Redesigning my first prototype

My favorite thing about design is that it’s never finished. There is always something to improve and update as the users’ needs change. That’s why I was so excited to redesign my first HiFi prototype after user testing.

Let’s get right into it:

Entry Point

Previously, one way to start this music discovery experience was to tap on the discover button underneath the cover art. That, along with the number next to it, created confusion. I decided to remove it and use the Discover button on the menu as the only way to start this experience. It’s now more intuitive to access this feature as users don’t have to tap on a song and tap the discover button to begin their music discovery anymore.

Two Ways of Discovery

Some users mentioned how it would be challenging to swipe through songs if more than 20 songs were being listened to around them. I thought it was a great insight, so I wanted to create a way to solve that problem. When you click on the discover button, the app detects where you are and creates a playlist consisting of the songs. You can shuffle the songs or enter the card mode by tapping on the song.

New Design for Song Cards

Many users didn’t notice the distance indicator in the previous version of this prototype. It was also very unclear what that meant. So I created this hierarchy where the feet indicator stayed on top but added a text that says “Somebody is listening to” above the song. That way, it became easier to connect the music and the radius.

I also removed the number as it was confusing for the user. I removed the extra box around the song to make the design more straightforward and elegant. I included the three dots “more” button underneath the heart for quick access to other song-related features like “View Artist,” “View Album,” “Share,” etc.

Adjusting the Radius

One of the comments I received from my users was what would happen if they ran out of songs in a given radius.

I added this feature which appears when there are no songs to display in a given radius and allows users to increase their radius based on their preferences.

The app will then starts displaying more songs within the new radius.

Homepage Reminders

In the previous design, users wondered why this particular place was shown on the homepage and whether they could see other areas as well.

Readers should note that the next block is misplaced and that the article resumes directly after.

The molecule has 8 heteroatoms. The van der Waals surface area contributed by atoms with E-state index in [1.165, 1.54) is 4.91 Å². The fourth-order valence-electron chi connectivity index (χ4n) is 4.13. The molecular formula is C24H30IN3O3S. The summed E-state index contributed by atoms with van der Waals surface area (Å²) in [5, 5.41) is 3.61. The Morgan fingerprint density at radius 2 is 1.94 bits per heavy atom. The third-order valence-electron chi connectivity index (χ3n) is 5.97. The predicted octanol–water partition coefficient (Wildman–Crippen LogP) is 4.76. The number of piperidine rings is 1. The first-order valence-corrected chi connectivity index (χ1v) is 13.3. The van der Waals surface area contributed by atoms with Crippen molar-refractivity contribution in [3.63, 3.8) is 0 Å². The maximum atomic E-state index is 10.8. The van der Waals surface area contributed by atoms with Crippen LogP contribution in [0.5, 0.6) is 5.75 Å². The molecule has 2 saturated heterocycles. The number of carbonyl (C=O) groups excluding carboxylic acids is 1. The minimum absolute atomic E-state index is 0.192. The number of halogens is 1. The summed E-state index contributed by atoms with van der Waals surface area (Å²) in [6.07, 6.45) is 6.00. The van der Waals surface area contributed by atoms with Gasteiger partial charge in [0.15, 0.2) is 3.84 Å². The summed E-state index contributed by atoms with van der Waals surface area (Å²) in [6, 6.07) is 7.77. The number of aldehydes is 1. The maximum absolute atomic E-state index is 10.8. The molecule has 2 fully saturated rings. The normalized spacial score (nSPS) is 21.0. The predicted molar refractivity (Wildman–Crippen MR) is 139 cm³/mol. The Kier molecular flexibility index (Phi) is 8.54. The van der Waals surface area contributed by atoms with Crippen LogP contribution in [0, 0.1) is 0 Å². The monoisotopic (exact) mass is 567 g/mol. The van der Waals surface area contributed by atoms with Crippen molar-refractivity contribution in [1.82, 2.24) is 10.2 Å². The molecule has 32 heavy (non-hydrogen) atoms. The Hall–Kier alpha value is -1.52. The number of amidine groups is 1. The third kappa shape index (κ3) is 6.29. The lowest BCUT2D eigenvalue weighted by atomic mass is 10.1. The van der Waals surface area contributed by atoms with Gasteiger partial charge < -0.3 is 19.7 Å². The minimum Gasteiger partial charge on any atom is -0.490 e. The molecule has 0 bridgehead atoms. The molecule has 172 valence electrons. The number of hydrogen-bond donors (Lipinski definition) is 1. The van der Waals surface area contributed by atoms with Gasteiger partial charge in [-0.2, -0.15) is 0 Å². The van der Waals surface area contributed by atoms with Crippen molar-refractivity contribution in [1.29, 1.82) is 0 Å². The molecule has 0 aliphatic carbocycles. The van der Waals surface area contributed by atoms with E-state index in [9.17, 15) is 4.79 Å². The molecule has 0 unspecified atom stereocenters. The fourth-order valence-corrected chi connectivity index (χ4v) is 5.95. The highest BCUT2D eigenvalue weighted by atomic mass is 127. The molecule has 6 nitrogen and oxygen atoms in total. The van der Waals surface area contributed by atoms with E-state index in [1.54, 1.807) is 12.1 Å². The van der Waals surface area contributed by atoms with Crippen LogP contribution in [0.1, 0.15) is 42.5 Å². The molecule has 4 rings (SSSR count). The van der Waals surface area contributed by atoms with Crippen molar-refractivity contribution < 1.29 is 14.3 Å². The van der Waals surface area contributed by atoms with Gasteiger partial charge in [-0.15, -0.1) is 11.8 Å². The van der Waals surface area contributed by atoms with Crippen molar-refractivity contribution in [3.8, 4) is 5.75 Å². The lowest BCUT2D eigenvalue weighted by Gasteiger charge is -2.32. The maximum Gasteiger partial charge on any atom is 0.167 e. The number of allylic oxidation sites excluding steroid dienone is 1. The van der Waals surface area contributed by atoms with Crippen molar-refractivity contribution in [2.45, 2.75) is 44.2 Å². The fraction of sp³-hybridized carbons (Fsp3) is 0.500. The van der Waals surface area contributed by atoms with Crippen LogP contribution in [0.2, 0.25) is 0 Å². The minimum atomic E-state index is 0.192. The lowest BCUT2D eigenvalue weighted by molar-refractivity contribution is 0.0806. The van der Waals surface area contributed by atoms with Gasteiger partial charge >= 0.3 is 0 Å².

I heard them and came up with this concept called “Places of Discovery,” where the places you discovered new songs are collected. By tapping on the title, you can see all your music discovery places and how many songs you discovered there.

Place of Discovery Interface

When you click on a place, you are shown the songs you discovered with their respected dates. I also included a shuffle button to listen to the songs from that location quickly.

Closing the Loop

Users had lots of feedback for the screen where the app reminds them of the location and time they discovered the particular song they’re currently listening to. Instead of covering some part of the cover art, I now included the discovery icon next to the “add to queue” button. This icon indicated that the song was discovered using the music discovery feature. It gives more details on where and when this song was found when the user clicks on it.

During my user testing, the users found it nice to see the photo of the place, yet it wasn’t very visible in the first version. Therefore, I placed it on top.

You will notice that I included a Street View feature (that shows the street view of the place around the time of discovery using Google Maps API). My later user testing and interviews showed me that the map alone doesn’t spark any emotions or memories (videos came first, followed by the photos). I asked people to think of a time and place where they felt “alive” and asked them to drop a pin on maps to see the street view of that place. When they were in that place, some people’s eyes got watery, some started laughing, and some just started to think in silence. People recalled their memories and showed emotion. So I decided to include a street map feature that would teleport the user to that place to look around if they wanted to. I also included photos of the day to aid memory recall.

That’s all for now; the next step is to test it again and get more user feedback to improve it further. See you next time!!




mfa candidate @svaixd, experience design @gallagher, psychology alumn @whitman, portfolio:

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Gökay Abacı's Thesis Blog

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mfa candidate @svaixd, experience design @gallagher, psychology alumn @whitman, portfolio:

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